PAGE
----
Saturday morning group photo

Since the Sipsey Wilderness has a limit of 10 people per group and we had more wanting to participate, we decided to stick to the Bankhead National Forest where that rule does not exist. First we went to the Kinlock Shelter and stopped by the Kinlock Spring which was actually flowing. This surprised me as the spring is at the top of a ridge and it has been so dry. There was also a small area that had been burned and was still smoking in a few places around the edges. The Forest Service had cleared a burn line around the area and walking on it I discovered this odd little area of moss.


Mossy Area


We walked up the hill toward Kinlock Shelter.


Headed uphill toward Kinlock Shelter

Once there we explored the area and viewed the Native American Carvings on some of the rocks.


Kinlock Shelter


After pictures and some exploring, we climbed back up the hill out of the shelter and drove the short distance to Kinlock Falls. Once again I was somewhat surprised there was water flowing. It wasn’t much but it was enough for Max “Bubbles” Thrasher to discover a water filled hole that was waist deep and climb in.



Bubbles in the water


After exploring the area, taking a few pictures, and pointing out the areas in the rocks that remain from an old grist mill, we headed on to the longest hike of the day.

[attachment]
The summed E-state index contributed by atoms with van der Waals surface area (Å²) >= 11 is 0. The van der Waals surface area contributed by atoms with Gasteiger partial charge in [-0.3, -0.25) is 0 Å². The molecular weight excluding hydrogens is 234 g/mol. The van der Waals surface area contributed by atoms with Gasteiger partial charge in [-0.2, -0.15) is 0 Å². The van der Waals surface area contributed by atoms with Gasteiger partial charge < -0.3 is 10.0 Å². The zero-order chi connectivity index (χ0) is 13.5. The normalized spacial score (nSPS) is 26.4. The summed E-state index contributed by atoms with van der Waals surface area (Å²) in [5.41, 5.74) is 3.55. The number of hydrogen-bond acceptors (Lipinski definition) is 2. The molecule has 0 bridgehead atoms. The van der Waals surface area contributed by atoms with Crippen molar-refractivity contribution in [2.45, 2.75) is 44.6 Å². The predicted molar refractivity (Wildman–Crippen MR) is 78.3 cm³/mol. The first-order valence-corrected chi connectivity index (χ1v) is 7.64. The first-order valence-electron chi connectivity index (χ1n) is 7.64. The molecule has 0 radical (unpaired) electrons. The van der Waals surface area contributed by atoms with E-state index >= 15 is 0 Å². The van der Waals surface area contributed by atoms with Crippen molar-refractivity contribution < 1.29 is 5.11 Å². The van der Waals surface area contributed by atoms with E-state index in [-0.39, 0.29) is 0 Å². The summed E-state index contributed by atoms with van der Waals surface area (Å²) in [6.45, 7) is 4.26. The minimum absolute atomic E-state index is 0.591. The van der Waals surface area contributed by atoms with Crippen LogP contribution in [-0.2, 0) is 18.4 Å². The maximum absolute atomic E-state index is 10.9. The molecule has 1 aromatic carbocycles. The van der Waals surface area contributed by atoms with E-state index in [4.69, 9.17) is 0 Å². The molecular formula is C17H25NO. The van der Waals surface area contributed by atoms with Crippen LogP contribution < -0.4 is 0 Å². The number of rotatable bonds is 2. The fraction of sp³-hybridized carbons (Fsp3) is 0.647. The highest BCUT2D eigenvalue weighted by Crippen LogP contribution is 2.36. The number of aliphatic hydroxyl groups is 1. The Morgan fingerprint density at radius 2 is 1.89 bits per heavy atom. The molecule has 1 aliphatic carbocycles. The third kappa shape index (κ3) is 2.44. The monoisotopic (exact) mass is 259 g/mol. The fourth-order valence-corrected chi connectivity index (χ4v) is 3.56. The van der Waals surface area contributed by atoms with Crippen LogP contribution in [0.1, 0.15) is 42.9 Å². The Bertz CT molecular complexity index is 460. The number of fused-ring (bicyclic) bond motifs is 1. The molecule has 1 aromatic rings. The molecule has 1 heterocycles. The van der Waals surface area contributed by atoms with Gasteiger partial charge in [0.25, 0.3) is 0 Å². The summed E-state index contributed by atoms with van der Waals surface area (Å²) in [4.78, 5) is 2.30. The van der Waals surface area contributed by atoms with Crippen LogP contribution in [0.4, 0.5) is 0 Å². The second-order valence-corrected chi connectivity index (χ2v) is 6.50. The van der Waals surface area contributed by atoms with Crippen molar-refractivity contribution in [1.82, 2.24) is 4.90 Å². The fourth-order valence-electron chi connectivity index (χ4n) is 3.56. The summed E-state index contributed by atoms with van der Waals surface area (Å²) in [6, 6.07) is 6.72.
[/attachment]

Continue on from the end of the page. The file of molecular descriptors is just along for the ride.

Looking downstream at the top of Kinlock Falls


Looking upstream at the top of Kinlock Falls


At this point we were 100% for actually seeing waterfalls and the last destination was almost guaranteed to have water flowing. We headed down the road to Caney Creek Falls. The parking area is visibly marked with hand painted signs coming from either direction.  Park carefully not to block the driveway across the road. This is a very easy trail to follow but there is a bit of elevation change, especially for those not familiar with the terrain in the Bankhead National Forest. The official sign states the falls are 1.5 miles away, but the upper falls are more in the one-mile range. It may be 1.5 miles to the lower falls, but we did not venture down that way.